There is something about Kansas City that always confuses me, I would like to think of my home town as great place to see live music, and hell some times the place I call home surprises me. The Cults and Guards show at the Riot Room comes to mind. A time when I wasn’t expecting the city to show it’s face and it did. For a while there my city was right with me, we stood shoulder to shoulder and supported some great music. On Saturday night in Lawrence we lost touch, we had a fight and didn’t want to spend time together. I know once my home town wakes up from an evening hangover and reaches for the phone to put thought into that “I’m sorry” text they will be filled with regret from a great time missed.
While there may not have been a packed house at The Bottleneck that did not mean there wasn’t good music. While I had seen Mister Heavenly once before, tonight was different. While the obvious difference was the lack of a bass playing pilgrim, there was something more. It seemed like the music was more alive, the band’s brand of groove rock seemed to flow more freely. The semi-super group consisting of Honus Honus of Man Man, Nicholas Thorburn of Islands and The Unicorns, and Joe Plummer of Modest Mouse and The Shins have come together since March.
You could tell the band had developed more of a spark and songs like “Bronx Sniper” felt that much more sinister. Lyrics “I shot you down and I felt no remorse” seemed to have more attitude and meaning. These sentiments were only echoed by the super fans that crowed the front of the stage and jumped until the venue felt it. It had been awhile since I had seen such dedication from fans of a band, especially a band that just released their debut album only a few weeks before. The desperate fans screamed every lyric at the top of their lungs and eagerly waited for the band to blast into the chorus of “Doom Wop.”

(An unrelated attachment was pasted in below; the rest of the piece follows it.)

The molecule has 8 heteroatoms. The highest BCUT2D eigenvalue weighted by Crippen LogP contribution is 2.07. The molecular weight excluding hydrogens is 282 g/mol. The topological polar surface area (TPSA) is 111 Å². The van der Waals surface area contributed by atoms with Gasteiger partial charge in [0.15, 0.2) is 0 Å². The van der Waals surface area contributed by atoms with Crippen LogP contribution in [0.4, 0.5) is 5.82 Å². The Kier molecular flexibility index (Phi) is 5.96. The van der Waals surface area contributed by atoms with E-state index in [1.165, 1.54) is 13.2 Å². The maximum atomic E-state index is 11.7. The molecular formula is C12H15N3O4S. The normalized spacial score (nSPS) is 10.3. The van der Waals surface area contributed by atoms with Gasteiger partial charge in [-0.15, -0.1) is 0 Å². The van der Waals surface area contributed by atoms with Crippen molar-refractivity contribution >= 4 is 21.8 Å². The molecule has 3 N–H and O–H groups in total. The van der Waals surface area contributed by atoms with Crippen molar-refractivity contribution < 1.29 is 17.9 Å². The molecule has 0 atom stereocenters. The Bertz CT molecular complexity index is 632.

For as small as the show was it certainly made a long lasting impression. Mister Heavenly blasted through song after song and left me sending the sentiment of “you should have been there” to my fair city. Our argument may be over but, that’s not to say I won’t remember the feeling. If you do get the chance to see the electric Mister Heavenly I highly suggest you do so. They are a band that demands your attention and rewards your effort. While most touring acts would have looked down on what the city had brought them, Mister Heavenly eagerly attacked the situation delivering a note worthy performance, one that should not be missed a second time. Mister Heavenly’s debut album “Out of Love” is available now and is worth the listen.
By Ryan Davis